Panasonic’s advanced laser technology and motion tracking sensors combine to create a real-time tracking projection mapping experience that blurs the line between real and unreal.
Panasonic’s real-time tracking and projection mapping is an interactive and immersive media display. The technology allows theme parks, entertainment venues, performing artists and global events like the Olympics to create mesmerizing and absorbing experiences using projected imagery. The technique uses high-speed projectors that track markers in real time, enveloping venue guests in rich, dynamic imagery or augmenting a dramatic stage performance by professional talent.
How it works
The experience is constructed using Panasonic’s high-speed projector, an infrared ray camera for tracking, and an infrared illuminator. To create the experience, designers and engineers rely on high speed sensing and high-speed projection technology. It all starts with a reflective fabric marker attached to an object that can be detected 1,000 times per second. The object with reflective fabric is paired with a special projector that boasts a high recognition speed of 0.001 seconds. The projector also has a very fast shooting speed. The fast recognition, shooting and object sensing takes only 0.0016 seconds. In other words, from tracking the object to showing it occurs faster than the blink of an eye. For the viewer, the result is a sense of real-time engagement. Panasonic collaborates with the Moment Factory, a multimedia entertainment studio in Canada, to develop unique content using real-time tracking and projection mapping.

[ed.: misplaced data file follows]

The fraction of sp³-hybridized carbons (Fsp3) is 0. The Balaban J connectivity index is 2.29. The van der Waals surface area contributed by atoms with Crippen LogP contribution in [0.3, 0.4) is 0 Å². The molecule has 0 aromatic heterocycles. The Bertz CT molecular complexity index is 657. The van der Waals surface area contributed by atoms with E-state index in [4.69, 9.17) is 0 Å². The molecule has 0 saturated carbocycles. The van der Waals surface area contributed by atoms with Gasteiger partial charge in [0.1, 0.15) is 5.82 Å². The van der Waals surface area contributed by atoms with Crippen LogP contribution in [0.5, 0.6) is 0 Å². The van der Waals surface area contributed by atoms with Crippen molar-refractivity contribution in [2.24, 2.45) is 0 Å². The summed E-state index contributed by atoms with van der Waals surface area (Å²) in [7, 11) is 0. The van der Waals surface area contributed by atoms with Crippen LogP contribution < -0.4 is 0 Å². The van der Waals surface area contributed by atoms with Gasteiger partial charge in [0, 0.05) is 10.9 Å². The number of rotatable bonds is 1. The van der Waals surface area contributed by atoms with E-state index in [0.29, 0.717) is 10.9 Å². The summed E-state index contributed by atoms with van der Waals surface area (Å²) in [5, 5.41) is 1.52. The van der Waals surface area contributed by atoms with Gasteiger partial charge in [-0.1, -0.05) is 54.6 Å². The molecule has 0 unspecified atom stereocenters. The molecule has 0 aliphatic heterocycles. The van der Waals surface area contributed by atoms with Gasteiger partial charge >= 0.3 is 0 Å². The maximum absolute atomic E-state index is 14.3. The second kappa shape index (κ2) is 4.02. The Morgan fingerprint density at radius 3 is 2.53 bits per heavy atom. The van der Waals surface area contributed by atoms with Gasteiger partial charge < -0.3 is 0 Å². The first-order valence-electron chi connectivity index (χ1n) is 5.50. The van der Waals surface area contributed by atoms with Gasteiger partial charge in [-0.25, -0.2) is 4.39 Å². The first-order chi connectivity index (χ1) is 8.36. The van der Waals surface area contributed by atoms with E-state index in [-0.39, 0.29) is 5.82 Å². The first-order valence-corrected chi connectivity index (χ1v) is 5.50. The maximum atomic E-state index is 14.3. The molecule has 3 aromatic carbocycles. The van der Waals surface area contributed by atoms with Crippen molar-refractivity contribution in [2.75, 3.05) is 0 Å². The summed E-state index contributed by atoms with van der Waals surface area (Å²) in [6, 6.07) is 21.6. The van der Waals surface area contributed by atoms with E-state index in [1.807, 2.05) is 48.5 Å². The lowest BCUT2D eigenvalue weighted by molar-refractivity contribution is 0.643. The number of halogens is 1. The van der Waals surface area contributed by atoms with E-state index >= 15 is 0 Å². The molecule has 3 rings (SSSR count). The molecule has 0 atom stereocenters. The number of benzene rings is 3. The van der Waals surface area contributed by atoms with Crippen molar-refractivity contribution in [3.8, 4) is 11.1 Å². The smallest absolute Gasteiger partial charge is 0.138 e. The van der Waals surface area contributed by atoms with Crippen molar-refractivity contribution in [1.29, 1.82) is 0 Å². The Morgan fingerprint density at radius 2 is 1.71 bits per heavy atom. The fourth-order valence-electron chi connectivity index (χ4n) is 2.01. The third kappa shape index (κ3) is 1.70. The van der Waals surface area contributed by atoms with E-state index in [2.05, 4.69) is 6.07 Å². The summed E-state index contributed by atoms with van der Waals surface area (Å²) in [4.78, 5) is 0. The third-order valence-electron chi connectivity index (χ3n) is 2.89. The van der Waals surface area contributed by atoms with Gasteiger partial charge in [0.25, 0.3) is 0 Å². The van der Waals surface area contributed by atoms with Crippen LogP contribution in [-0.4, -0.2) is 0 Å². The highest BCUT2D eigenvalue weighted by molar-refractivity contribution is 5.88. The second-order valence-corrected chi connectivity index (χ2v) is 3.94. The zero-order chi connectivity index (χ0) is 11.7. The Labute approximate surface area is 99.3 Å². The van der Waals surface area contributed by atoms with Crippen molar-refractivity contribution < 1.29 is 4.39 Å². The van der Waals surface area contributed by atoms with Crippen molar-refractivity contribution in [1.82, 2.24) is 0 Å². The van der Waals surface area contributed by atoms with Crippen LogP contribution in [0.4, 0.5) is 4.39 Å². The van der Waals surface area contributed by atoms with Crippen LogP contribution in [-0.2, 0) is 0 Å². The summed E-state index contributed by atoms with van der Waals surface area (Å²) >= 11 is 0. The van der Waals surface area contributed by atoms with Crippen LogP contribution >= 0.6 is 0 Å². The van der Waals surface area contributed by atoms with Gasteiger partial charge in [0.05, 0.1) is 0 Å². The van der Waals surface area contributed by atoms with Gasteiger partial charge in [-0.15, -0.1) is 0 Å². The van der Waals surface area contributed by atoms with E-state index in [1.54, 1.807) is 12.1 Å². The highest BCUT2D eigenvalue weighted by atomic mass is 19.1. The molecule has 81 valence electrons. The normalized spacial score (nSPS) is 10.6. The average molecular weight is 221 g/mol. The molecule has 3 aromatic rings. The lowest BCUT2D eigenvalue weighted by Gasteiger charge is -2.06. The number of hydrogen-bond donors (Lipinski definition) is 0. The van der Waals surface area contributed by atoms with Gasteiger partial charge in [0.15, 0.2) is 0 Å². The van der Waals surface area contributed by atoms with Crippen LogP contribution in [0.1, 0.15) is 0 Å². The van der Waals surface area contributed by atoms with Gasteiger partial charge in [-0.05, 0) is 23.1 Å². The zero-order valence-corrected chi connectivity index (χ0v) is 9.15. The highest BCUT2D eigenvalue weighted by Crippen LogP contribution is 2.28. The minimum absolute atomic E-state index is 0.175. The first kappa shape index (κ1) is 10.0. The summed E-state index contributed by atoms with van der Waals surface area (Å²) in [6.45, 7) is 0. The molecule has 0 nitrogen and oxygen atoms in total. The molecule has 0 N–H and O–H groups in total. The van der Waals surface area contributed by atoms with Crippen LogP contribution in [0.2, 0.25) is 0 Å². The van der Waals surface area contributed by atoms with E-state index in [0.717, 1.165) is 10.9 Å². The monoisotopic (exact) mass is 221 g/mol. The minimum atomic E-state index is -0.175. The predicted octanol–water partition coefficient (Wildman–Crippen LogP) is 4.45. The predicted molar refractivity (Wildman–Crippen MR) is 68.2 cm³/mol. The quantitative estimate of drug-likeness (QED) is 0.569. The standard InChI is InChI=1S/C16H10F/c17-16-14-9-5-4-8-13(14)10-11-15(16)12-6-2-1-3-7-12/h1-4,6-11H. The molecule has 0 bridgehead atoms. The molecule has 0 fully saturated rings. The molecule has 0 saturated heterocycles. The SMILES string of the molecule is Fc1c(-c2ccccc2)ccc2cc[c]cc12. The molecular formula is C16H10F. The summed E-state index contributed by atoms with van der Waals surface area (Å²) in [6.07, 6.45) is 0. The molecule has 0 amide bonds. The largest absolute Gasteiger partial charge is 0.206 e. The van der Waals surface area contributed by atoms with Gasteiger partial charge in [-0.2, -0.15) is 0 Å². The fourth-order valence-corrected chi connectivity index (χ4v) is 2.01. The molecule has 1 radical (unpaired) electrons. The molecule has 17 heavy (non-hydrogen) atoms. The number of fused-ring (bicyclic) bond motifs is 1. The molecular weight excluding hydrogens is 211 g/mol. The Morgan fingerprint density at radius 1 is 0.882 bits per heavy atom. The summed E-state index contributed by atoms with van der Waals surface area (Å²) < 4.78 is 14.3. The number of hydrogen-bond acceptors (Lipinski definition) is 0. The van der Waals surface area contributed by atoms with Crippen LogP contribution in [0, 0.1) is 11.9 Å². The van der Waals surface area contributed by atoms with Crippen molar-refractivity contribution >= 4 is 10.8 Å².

Delivering a singular story
This pioneering approach blurs the line between real and unreal, and that’s important for brands seeking to deliver a singular story in a world of serious competition for a viewer’s attention. At any given time, brand storytelling vies for attention with always-on mobile devices, digital signage that permeates public environments, as well as the high-tech world of sensory marketing.
Incredibly interesting work is occurring as cinema and theme park efforts converge, informed by a deep understanding of consumer behavior and advanced imaging technology. In both Hollywood style film design and in theme parks, sets used to be purely physical construction. That evolved into set pieces with limited projection. Now it is largely sophisticated projection imaging with some set pieces. It’s where the science of imaging meets the psychology of imaging. When it’s done well in the physical environments of entertainment, you see technology become magic.